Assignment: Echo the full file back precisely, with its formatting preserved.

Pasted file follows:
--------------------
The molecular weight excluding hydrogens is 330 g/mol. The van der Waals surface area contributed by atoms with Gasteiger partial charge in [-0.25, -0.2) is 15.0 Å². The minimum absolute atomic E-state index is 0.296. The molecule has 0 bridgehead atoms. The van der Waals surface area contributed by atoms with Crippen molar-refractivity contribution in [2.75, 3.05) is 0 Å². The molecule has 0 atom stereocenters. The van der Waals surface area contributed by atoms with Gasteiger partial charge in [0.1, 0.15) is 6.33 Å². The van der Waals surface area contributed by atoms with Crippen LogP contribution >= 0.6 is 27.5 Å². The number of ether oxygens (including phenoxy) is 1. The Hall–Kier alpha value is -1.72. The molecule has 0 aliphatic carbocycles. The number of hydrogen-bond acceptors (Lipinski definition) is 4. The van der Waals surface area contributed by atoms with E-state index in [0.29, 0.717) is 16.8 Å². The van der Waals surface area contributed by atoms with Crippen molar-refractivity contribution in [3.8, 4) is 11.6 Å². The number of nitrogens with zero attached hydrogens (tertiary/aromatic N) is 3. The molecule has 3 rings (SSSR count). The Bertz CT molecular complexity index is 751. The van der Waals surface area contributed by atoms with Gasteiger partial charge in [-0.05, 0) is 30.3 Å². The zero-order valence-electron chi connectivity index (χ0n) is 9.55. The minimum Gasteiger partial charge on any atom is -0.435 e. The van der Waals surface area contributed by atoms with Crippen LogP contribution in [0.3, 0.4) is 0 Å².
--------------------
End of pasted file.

The molecular weight excluding hydrogens is 330 g/mol. The van der Waals surface area contributed by atoms with Gasteiger partial charge in [-0.25, -0.2) is 15.0 Å². The minimum absolute atomic E-state index is 0.296. The molecule has 0 bridgehead atoms. The van der Waals surface area contributed by atoms with Crippen molar-refractivity contribution in [2.75, 3.05) is 0 Å². The molecule has 0 atom stereocenters. The van der Waals surface area contributed by atoms with Gasteiger partial charge in [0.1, 0.15) is 6.33 Å². The van der Waals surface area contributed by atoms with Crippen LogP contribution >= 0.6 is 27.5 Å². The number of ether oxygens (including phenoxy) is 1. The Hall–Kier alpha value is -1.72. The molecule has 0 aliphatic carbocycles. The number of hydrogen-bond acceptors (Lipinski definition) is 4. The van der Waals surface area contributed by atoms with E-state index in [0.29, 0.717) is 16.8 Å². The van der Waals surface area contributed by atoms with Crippen molar-refractivity contribution in [3.8, 4) is 11.6 Å². The number of nitrogens with zero attached hydrogens (tertiary/aromatic N) is 3. The molecule has 3 rings (SSSR count). The Bertz CT molecular complexity index is 751. The van der Waals surface area contributed by atoms with Gasteiger partial charge in [-0.05, 0) is 30.3 Å². The zero-order valence-electron chi connectivity index (χ0n) is 9.55. The minimum Gasteiger partial charge on any atom is -0.435 e. The van der Waals surface area contributed by atoms with Crippen LogP contribution in [0.3, 0.4) is 0 Å².